Advertisement

Modern Times pp 309-348 | Cite as

The Americas, 1945–70

  • William Brooks
Part of the Man & Music book series (MAMU)

Abstract

At the end of World War II, composers of art music in Western cultures found their craft radically affected in three different but related ways. The first was historical: composers had to face, in their own domain, the shattering consequences (geopolitical, economic, ideological) of the largest and most horrific war in history. The second was technical: the burst of industrial growth which accompanied and followed the war fundamentally altered both the tools of the composer’s trade and music’s economic and social position. The third was institutional: the postwar conviction that specialization is prerequisite for progress provided composers with a new means of support, while deeply altering their relationship to their audience. These three domains are central to the understanding of all postwar music; in the Americas their impact has been especially keen.

Keywords

Modern Time Postwar Period Popular Music Experimental Music Concert Hall 
These keywords were added by machine and not by the authors. This process is experimental and the keywords may be updated as the learning algorithm improves.

Preview

Unable to display preview. Download preview PDF.

Unable to display preview. Download preview PDF.

Notes

  1. 1.
    D. Cope, New Directions in Music (Dubuque, 5/1989), 45f.Google Scholar
  2. 2.
    The content and structure of this discussion of technology draw heavily on H. Davies’s ‘Electronic Music: History and Development’, in Dictionary of Contemporary Music, ed. J. Vinton (New York, 1974).Google Scholar
  3. 3.
    The first, seminal experiments using computers to write music, are described in a pioneering book: L. Hiller and L. Isaacson, Experimental Music (New York, 1959).Google Scholar
  4. 4.
    Good contemporary overviews of 1950s and 60s technology are in E. Schwartz, Electronic Music: a Listener’s Guide (New York, 1973),Google Scholar
  5. and J. A. Appleton and R. C. Perera, The Development and Practice of Electronic Music (Englewood Cliffs, 1975).Google Scholar
  6. 5.
    See S. McLary, ‘Terminal Prestige: The Case of Avant-Garde Music Composition’, Cultural Critique, xii (Spring 1989), 57–81.CrossRefGoogle Scholar
  7. 6.
    W. Benjamin, ‘The Work of Art in the Age of Mechanical Reproduction’, in Illuminations (New York, 1969), 217–51.Google Scholar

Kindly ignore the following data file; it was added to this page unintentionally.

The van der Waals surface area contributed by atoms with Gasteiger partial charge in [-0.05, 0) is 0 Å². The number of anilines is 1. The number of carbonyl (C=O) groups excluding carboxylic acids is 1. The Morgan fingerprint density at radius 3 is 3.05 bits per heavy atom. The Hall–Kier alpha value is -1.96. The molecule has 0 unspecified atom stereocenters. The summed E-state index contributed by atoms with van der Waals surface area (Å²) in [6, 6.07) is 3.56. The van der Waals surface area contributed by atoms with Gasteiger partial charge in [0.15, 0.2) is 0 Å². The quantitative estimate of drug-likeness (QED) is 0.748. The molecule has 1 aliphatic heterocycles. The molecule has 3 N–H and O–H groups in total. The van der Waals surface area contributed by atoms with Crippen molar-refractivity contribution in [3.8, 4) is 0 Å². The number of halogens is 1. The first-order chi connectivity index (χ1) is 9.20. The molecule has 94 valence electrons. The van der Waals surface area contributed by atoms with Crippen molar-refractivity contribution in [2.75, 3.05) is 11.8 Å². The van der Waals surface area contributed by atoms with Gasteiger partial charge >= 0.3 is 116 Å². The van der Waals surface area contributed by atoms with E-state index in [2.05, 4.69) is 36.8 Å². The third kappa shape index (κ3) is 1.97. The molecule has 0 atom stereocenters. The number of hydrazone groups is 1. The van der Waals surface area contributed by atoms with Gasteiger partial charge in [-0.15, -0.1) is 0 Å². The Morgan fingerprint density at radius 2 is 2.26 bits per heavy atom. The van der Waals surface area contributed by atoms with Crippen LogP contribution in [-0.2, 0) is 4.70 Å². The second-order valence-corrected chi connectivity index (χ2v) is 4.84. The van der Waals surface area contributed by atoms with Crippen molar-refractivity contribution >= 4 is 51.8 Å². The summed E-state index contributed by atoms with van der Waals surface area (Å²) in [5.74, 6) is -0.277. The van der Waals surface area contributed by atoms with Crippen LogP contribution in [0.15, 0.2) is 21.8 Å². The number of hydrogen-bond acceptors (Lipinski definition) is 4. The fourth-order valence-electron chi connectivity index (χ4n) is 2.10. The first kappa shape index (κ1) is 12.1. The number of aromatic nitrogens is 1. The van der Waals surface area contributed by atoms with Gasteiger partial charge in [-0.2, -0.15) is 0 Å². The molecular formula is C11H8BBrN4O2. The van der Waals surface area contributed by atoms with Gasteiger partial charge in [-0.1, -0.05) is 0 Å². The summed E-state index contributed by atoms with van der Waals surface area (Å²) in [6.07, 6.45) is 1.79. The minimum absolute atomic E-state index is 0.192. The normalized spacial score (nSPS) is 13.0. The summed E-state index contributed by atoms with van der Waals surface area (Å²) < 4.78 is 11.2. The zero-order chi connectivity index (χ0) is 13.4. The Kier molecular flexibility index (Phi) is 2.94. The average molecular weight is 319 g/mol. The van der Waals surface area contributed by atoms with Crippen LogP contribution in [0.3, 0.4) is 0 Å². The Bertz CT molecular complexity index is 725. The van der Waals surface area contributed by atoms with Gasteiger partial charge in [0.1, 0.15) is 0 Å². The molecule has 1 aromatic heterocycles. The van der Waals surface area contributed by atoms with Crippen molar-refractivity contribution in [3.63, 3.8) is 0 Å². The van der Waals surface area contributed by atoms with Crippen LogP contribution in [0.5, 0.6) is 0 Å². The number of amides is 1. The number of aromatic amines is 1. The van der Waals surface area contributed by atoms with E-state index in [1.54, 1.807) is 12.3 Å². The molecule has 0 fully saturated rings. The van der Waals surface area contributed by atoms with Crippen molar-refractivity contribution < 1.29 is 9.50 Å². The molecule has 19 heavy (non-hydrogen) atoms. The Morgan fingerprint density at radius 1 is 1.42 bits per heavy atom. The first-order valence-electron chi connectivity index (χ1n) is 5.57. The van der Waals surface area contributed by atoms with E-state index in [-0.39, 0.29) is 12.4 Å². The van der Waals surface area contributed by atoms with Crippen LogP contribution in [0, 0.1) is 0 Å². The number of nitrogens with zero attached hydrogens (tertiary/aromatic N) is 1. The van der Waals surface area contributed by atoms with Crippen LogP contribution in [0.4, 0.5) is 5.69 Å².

8. 7.
    There is a reverential account of Boulanger’s enormous influence in D. G. Campbell, Master Teacher: Nadia Boulanger (Washington, 1984);Google Scholar
  9. for Philip Glass’s seemingly unlikely tribute, see his interview in C. Cagne and T. Coras, Soundpieces: Interviews with American Composers (Metuchen, NJ, 1982), 211f.Google Scholar
  10. 8.
    In a chapter entitled ‘The Rise of American Art Music and the Impact of the Immigrant Wave of the Late 1930’s’, J. Rockwell examines Krenek as a paradigm at this development; see Rockwell, All American Music: Composition in the Late Twentieth Century (New York, 1983).Google Scholar
  11. 9.
    The importance of the CBC and other Canadian institutions is revealed throughout G. A. Proctor, Canadian Music of the Twentieth Century (Toronto, 1980), especially in the preface (pp.ix–xii).Google Scholar
  12. 10.
    Many of these teacher-pupil relationships are summarized in an appendix to N. Butterworth, A Dictionary of American Composers (New York and London, 1964).Google Scholar
  13. 11.
    Yates is an important figure whose Twentieth Century Music (New York, 1967) is neglected.Google Scholar
  14. 12.
    The central importance of twelve-note technique can be gauged by the fact that by 1961 it alone, among technical procedures, was deemed worthy of an independent bibliography: A. Basart, Serial Music: a Classified Bibliography of Writings on Twelve-Tone and Electronic Music (Berkeley, 1961).Google Scholar
  15. 14.
    L. Hiller, ‘Music composed with Computers: a Historical Survey’, in The Computer and Music, ed. H. Lincoln (Ithaca, NY, 1970), 42–96.Google Scholar
  16. 17.